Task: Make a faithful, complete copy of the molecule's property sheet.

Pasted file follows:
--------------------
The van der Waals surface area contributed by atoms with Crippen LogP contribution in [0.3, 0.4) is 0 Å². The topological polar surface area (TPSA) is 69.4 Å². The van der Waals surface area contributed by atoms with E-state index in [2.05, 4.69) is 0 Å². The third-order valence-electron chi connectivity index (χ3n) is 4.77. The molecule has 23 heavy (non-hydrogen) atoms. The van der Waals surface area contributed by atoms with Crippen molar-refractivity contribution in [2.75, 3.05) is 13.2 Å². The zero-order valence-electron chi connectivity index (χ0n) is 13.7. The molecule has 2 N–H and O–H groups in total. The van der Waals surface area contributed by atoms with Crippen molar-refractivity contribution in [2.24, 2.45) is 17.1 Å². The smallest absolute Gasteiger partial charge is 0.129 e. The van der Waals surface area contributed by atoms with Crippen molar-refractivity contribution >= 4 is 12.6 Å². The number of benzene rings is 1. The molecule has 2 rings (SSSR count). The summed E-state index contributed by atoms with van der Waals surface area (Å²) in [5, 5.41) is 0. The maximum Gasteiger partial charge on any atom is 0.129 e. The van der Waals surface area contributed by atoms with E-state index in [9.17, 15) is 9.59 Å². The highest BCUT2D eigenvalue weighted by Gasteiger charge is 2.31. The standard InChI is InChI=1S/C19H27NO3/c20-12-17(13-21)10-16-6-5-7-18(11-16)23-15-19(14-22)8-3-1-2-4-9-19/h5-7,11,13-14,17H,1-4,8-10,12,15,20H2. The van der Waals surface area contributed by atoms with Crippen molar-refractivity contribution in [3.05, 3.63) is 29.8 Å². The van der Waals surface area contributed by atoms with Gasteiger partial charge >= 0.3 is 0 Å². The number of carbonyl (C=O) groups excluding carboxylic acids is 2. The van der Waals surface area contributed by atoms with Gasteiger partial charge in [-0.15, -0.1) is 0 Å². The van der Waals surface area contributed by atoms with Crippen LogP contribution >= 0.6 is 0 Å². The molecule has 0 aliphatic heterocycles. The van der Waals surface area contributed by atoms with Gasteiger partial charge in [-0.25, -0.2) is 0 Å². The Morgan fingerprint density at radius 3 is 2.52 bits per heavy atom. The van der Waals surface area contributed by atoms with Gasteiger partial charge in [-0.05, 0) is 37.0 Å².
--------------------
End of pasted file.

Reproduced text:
The van der Waals surface area contributed by atoms with Crippen LogP contribution in [0.3, 0.4) is 0 Å². The topological polar surface area (TPSA) is 69.4 Å². The van der Waals surface area contributed by atoms with E-state index in [2.05, 4.69) is 0 Å². The third-order valence-electron chi connectivity index (χ3n) is 4.77. The molecule has 23 heavy (non-hydrogen) atoms. The van der Waals surface area contributed by atoms with Crippen molar-refractivity contribution in [2.75, 3.05) is 13.2 Å². The zero-order valence-electron chi connectivity index (χ0n) is 13.7. The molecule has 2 N–H and O–H groups in total. The van der Waals surface area contributed by atoms with Crippen molar-refractivity contribution in [2.24, 2.45) is 17.1 Å². The smallest absolute Gasteiger partial charge is 0.129 e. The van der Waals surface area contributed by atoms with Crippen molar-refractivity contribution >= 4 is 12.6 Å². The number of benzene rings is 1. The molecule has 2 rings (SSSR count). The summed E-state index contributed by atoms with van der Waals surface area (Å²) in [5, 5.41) is 0. The maximum Gasteiger partial charge on any atom is 0.129 e. The van der Waals surface area contributed by atoms with E-state index in [9.17, 15) is 9.59 Å². The highest BCUT2D eigenvalue weighted by Gasteiger charge is 2.31. The standard InChI is InChI=1S/C19H27NO3/c20-12-17(13-21)10-16-6-5-7-18(11-16)23-15-19(14-22)8-3-1-2-4-9-19/h5-7,11,13-14,17H,1-4,8-10,12,15,20H2. The van der Waals surface area contributed by atoms with Crippen molar-refractivity contribution in [3.05, 3.63) is 29.8 Å². The van der Waals surface area contributed by atoms with Gasteiger partial charge >= 0.3 is 0 Å². The number of carbonyl (C=O) groups excluding carboxylic acids is 2. The van der Waals surface area contributed by atoms with Gasteiger partial charge in [-0.15, -0.1) is 0 Å². The van der Waals surface area contributed by atoms with Crippen LogP contribution >= 0.6 is 0 Å². The molecule has 0 aliphatic heterocycles. The van der Waals surface area contributed by atoms with Gasteiger partial charge in [-0.25, -0.2) is 0 Å². The Morgan fingerprint density at radius 3 is 2.52 bits per heavy atom. The van der Waals surface area contributed by atoms with Gasteiger partial charge in [-0.05, 0) is 37.0 Å².